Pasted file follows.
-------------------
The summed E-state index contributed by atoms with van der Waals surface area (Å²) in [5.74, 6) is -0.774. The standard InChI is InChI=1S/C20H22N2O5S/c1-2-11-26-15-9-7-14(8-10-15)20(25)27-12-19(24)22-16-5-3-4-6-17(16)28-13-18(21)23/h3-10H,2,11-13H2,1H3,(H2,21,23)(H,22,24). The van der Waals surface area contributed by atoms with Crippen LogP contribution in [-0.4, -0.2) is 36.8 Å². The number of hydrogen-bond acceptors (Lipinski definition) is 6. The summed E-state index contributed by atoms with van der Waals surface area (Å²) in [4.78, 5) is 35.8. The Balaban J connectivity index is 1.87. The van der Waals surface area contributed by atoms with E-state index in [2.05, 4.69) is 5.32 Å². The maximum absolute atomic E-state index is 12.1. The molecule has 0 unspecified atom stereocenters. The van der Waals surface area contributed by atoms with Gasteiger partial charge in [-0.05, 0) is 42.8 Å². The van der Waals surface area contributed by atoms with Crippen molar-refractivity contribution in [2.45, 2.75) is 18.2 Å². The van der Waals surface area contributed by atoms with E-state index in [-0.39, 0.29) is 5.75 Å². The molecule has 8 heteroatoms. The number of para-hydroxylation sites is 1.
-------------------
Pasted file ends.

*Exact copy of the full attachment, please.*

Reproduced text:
The summed E-state index contributed by atoms with van der Waals surface area (Å²) in [5.74, 6) is -0.774. The standard InChI is InChI=1S/C20H22N2O5S/c1-2-11-26-15-9-7-14(8-10-15)20(25)27-12-19(24)22-16-5-3-4-6-17(16)28-13-18(21)23/h3-10H,2,11-13H2,1H3,(H2,21,23)(H,22,24). The van der Waals surface area contributed by atoms with Crippen LogP contribution in [-0.4, -0.2) is 36.8 Å². The number of hydrogen-bond acceptors (Lipinski definition) is 6. The summed E-state index contributed by atoms with van der Waals surface area (Å²) in [4.78, 5) is 35.8. The Balaban J connectivity index is 1.87. The van der Waals surface area contributed by atoms with E-state index in [2.05, 4.69) is 5.32 Å². The maximum absolute atomic E-state index is 12.1. The molecule has 0 unspecified atom stereocenters. The van der Waals surface area contributed by atoms with Gasteiger partial charge in [-0.05, 0) is 42.8 Å². The van der Waals surface area contributed by atoms with Crippen molar-refractivity contribution in [2.45, 2.75) is 18.2 Å². The van der Waals surface area contributed by atoms with E-state index in [-0.39, 0.29) is 5.75 Å². The molecule has 8 heteroatoms. The number of para-hydroxylation sites is 1.